♦→ Vicente Soto «Sordera»  ⇓ «Colores Distintos del Flamenco» (2012)

♦  Miguel Poveda + Moraito (RIP)  ⇓  «Seguiriyas»

Born Miguel Ángel Poveda León in Barcelona on February 13, 1973, Poveda began singing publicly in 1988, accompanying his sister, flamenco dancer Sonia Poveda. He established himself as a rising star within the flamenco community after winning four prizes at the 1993 Festival Nacional del Cante de las Minas in La Unión, including the highest honor, La Lámpara Minera, as well as La Cartagenera, La Malagueña, and La Soleá. No one else had accomplished such a feat since Antonio Fernández Díaz (aka Fosforito) in 1956, and the accomplishment was all the more noteworthy because, unlike most flamenco singers, Poveda is neither Andalusian nor Gipsy.

The feeling of solemnity, the existentialism of the lyrics, the intense wailing of the ‘quejío’… these are the ingredients that make the seguiriya the very core of cante flamenco. The compás of this style is, as with the soleá, an amalgam of 3/4 and 6/8 time. The seguiriya, sigueriya or seguirilla takes its name from the Castilian ‘seguidila’, which is realated to, at least in terms of the lyrical structure.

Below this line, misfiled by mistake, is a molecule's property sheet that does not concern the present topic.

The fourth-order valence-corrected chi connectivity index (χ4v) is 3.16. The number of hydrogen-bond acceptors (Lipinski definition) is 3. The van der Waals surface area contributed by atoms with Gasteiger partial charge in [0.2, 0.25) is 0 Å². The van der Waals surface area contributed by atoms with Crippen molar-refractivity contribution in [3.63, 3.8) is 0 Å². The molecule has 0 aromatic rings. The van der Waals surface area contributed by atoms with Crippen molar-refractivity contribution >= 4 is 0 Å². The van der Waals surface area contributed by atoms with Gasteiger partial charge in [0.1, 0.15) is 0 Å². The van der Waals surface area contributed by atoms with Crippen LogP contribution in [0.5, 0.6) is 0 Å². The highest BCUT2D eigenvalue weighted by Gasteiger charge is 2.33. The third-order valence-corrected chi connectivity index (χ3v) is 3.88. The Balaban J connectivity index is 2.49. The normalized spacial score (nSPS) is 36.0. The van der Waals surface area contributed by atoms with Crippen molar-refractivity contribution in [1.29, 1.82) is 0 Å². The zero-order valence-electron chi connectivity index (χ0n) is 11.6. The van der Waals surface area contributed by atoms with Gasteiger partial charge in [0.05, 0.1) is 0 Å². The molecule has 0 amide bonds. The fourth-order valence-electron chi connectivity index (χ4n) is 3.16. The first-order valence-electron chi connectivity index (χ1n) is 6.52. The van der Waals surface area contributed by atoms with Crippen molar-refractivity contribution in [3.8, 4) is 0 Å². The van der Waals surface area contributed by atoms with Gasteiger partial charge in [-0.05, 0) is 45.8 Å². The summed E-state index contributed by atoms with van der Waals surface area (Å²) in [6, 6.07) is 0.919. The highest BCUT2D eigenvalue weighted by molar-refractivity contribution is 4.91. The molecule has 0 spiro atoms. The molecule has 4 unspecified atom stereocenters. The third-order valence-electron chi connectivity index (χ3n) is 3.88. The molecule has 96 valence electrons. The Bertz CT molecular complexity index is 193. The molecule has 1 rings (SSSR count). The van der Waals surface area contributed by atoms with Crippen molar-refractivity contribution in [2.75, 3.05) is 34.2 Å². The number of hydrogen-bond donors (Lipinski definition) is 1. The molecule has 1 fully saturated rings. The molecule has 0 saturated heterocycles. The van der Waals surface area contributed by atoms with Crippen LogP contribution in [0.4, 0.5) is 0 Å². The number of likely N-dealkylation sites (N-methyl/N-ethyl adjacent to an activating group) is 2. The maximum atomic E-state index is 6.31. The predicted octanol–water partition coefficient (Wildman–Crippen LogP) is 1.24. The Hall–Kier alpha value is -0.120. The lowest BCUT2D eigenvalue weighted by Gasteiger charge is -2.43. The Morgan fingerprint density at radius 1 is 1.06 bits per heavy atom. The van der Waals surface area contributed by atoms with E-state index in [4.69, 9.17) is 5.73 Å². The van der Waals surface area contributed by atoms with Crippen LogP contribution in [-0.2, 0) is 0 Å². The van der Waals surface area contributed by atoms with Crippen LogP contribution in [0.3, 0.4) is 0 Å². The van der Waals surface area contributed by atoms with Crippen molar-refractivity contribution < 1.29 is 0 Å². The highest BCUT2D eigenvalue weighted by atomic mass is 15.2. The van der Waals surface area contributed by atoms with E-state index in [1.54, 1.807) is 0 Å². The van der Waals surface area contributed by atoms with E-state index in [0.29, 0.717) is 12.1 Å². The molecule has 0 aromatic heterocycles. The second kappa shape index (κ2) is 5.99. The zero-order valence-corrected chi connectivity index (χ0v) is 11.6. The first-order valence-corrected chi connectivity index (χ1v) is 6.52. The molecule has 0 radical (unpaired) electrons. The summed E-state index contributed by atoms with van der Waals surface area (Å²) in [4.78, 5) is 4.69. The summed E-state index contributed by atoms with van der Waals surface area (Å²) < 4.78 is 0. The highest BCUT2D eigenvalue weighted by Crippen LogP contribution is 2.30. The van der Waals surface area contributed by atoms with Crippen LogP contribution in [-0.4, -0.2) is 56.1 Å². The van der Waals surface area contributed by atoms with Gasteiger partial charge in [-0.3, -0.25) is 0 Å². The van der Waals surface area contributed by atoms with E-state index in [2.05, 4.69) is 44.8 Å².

Closely related to the seguiriya is the cabal, a passage used to round off a series of seguiriyas, and which is sung with a different harmony (shifted to a major key). From the same family and with an identical compás structure come several other styles. The martinete is a style which originated in the forges, sung by the smiths. The debla is based on the framework laid down by Tomás Pavón, while tonás have their roots in romances… Lastly there are the carceleras (jail songs), the difference here being that they are sung with no musical accompaniment. Also related to the seguiriya we have the liviana and the serrana, originally with a pastoral theme. These cantes were folk songs which gradually acquired a flamenco flavor, and which have a fixed melody. Saetas, which are drawn from the songs of the Holy Week parades, are often sung in their flamenco version without music and utilizing a seguiriya or martinete structure. Flamenco dance por seguiriyas – as with the vocals –  is intimate, restrained, solemn and austere, and is one of the essential styles in the repertoire of the professional flamenco dancer.